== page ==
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Marine microfossils may help preview life after climate change

by | 23-10-2014 23:38 recommendations 0

Today, the world?s climate is going through a major global alteration. Yet the change in our era isn?t that unique, considering the vast variations throughout our planet?s countless epochs.

More than 55 million years ago, a rapid warming event similar from that of today?s occurred, affecting the ecosystem of the planet.


Marine life thrived during the era, and now, scientists have found tiny fossils of them that may offer a better understanding of how climate change directly affected Earth?s organisms.

Could we possibly be able to preview the effects of climate change through these microfossils?


Marine life, as all forms of life do, depends on oxygen.

While terrestrial creatures breathe straight through the air, life under the sea is slightly complex. Oxygen molecules dissolve into the water, and organisms use this as a source of breathable air.


Climate change, therefore, impacts life in complicated ways – when looking at climate change and marine ecosystems, we must consider a couple of dimensions regarding the possible changes.


To begin with, researchers believe that hypoxia, or the loss of dissolved oxygen in marine environments, is a growing concern.



Moreover, in the field of Water Science and Engineering, scientists have found that it is difficult to predict future deoxygenation caused by carbon emissions.

Without a clear understanding of the planet's geologic history, it is difficult to make accurate conclusions only based on recent data.


While there are still numerous facts in geology yet to be unraveled, there are fewer people who actually truly understand what has already been proven.



 On top of that, deoxygenation caused by carbon emissions creates oxygen minimum zones that are larger in size and thicker in length.

An oxygen minimum zone is the layer of water in an ocean where oxygen saturation is at its lowest.

Considering these issues, what are some clues that tell us about the effects of climate change? In order to collect data, scientists have started to work with iodate, a type of iodine that exists only in oxygenated waters.


Using the iodate, the scientists are analyzing the ratios of iodine to calcium in microfossils. The ratio enables them to estimate the levels of oxygen in ambient seawater, where microorganisms once flourished.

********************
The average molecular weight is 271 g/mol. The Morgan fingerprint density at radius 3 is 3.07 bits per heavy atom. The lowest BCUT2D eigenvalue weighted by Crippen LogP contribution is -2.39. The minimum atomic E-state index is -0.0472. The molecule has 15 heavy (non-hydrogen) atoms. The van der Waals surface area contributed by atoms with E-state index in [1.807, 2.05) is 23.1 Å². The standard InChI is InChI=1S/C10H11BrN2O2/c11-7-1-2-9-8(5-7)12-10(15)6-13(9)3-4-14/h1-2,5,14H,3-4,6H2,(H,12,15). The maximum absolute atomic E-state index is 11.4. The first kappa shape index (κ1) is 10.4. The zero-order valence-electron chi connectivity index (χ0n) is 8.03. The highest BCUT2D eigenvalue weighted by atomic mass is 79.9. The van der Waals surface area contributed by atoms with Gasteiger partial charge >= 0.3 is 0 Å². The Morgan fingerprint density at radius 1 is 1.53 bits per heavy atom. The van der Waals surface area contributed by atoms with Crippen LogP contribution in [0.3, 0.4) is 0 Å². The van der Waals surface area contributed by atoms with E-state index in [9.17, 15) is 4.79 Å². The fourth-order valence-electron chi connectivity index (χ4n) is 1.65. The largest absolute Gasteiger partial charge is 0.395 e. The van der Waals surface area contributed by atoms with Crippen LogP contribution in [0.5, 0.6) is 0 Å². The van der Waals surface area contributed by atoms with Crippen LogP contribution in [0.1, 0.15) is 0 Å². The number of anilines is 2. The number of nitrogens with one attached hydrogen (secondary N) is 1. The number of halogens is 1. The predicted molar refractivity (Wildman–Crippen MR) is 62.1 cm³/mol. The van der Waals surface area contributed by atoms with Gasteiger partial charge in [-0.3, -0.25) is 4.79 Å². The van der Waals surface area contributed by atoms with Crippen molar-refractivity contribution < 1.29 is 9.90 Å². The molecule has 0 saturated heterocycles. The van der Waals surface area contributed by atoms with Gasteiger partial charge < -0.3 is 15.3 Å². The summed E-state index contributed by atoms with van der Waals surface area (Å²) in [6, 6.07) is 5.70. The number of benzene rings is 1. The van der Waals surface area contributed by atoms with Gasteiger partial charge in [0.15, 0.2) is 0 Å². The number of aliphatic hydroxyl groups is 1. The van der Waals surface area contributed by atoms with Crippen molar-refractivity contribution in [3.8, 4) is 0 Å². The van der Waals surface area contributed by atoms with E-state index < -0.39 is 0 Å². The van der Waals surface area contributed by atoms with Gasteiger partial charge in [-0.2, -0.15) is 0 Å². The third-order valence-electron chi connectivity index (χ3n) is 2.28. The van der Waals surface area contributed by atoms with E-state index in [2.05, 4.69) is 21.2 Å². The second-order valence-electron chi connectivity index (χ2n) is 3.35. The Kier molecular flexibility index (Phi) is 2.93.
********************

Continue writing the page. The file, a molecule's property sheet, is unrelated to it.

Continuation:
One type of microfossil being used is a skeleton called foraminiferas.


As a part of the group of protists, the specific fossil is useful in terms of determining the extent of oxygen minimum zones. Scientists set an oxygen proxy for foraminfera to accurately calculate the extent.

The next step is comparing.

With the given fossil data in a similar climacteric environment to modern Earth, scientists are comparing what they know with the oxygen levels. 55 million years ago, oxygen minimum zones were found to be much more dominant than today.


However, due to deoxygenation, warming, and acidification, marine environments were disturbed. The environment no longer proliferated. These major planetary problems eventually provoked a mass extinction of the seafloor.



picture - from http://www.futurity.org/

this picture is from http://www.futurity.org/oceans-microfossils-oxygen-784822/

no image

  • Dormant user


  • says :
    Thank you for sharing, Gaa Bhin Ryu!
    Posted 27-11-2014 13:16

Rohan Kapur

  • Rohan Kapur says :
    Thanks for the report Ryu. I hope & pray that we take sustainable actions in time so that no calamity looms large on us.
    Marine systems sustainability is very important to maintain the eco-cycle.
    Posted 02-11-2014 21:17

  • says :
    Fully agree with you Ryu.
    Deoxygenation, warming, and acidification are major threats to marine systems.
    I hope some viable solution be found soon
    Posted 28-10-2014 20:44

  • Arushi Madan says :
    Thanks for an informative report and thanks for highlighting an imp concern. Microfossil useful to determine oxygen minimum zone-very interesting.
    Posted 25-10-2014 04:57

  • says :
    Thanks for sharing this inforrmation
    Posted 24-10-2014 04:45

  • says :
    i never knew foraminiferans can be used for determining the oxygen minimum zones. something really new and informative for me
    Posted 24-10-2014 02:12

  • Burton Dorley says :
    thanks for that splendid report
    Posted 24-10-2014 00:47

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